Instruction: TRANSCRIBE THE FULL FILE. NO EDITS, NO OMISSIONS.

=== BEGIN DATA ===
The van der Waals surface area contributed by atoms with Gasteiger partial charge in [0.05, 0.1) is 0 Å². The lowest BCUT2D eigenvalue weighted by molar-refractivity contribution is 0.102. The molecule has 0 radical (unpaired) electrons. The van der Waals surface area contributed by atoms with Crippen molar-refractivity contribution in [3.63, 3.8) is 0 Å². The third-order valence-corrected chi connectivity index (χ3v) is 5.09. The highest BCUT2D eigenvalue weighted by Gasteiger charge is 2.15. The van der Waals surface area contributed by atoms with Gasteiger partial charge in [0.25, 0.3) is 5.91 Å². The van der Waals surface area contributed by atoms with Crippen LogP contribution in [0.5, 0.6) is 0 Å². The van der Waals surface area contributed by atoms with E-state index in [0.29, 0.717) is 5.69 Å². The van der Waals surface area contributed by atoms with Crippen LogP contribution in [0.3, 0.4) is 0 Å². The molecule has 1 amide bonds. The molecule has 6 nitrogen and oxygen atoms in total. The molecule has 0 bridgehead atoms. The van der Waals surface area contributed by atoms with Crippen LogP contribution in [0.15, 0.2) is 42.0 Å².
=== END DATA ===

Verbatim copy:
The van der Waals surface area contributed by atoms with Gasteiger partial charge in [0.05, 0.1) is 0 Å². The lowest BCUT2D eigenvalue weighted by molar-refractivity contribution is 0.102. The molecule has 0 radical (unpaired) electrons. The van der Waals surface area contributed by atoms with Crippen molar-refractivity contribution in [3.63, 3.8) is 0 Å². The third-order valence-corrected chi connectivity index (χ3v) is 5.09. The highest BCUT2D eigenvalue weighted by Gasteiger charge is 2.15. The van der Waals surface area contributed by atoms with Gasteiger partial charge in [0.25, 0.3) is 5.91 Å². The van der Waals surface area contributed by atoms with Crippen LogP contribution in [0.5, 0.6) is 0 Å². The van der Waals surface area contributed by atoms with E-state index in [0.29, 0.717) is 5.69 Å². The van der Waals surface area contributed by atoms with Crippen LogP contribution in [0.3, 0.4) is 0 Å². The molecule has 1 amide bonds. The molecule has 6 nitrogen and oxygen atoms in total. The molecule has 0 bridgehead atoms. The van der Waals surface area contributed by atoms with Crippen LogP contribution in [0.15, 0.2) is 42.0 Å².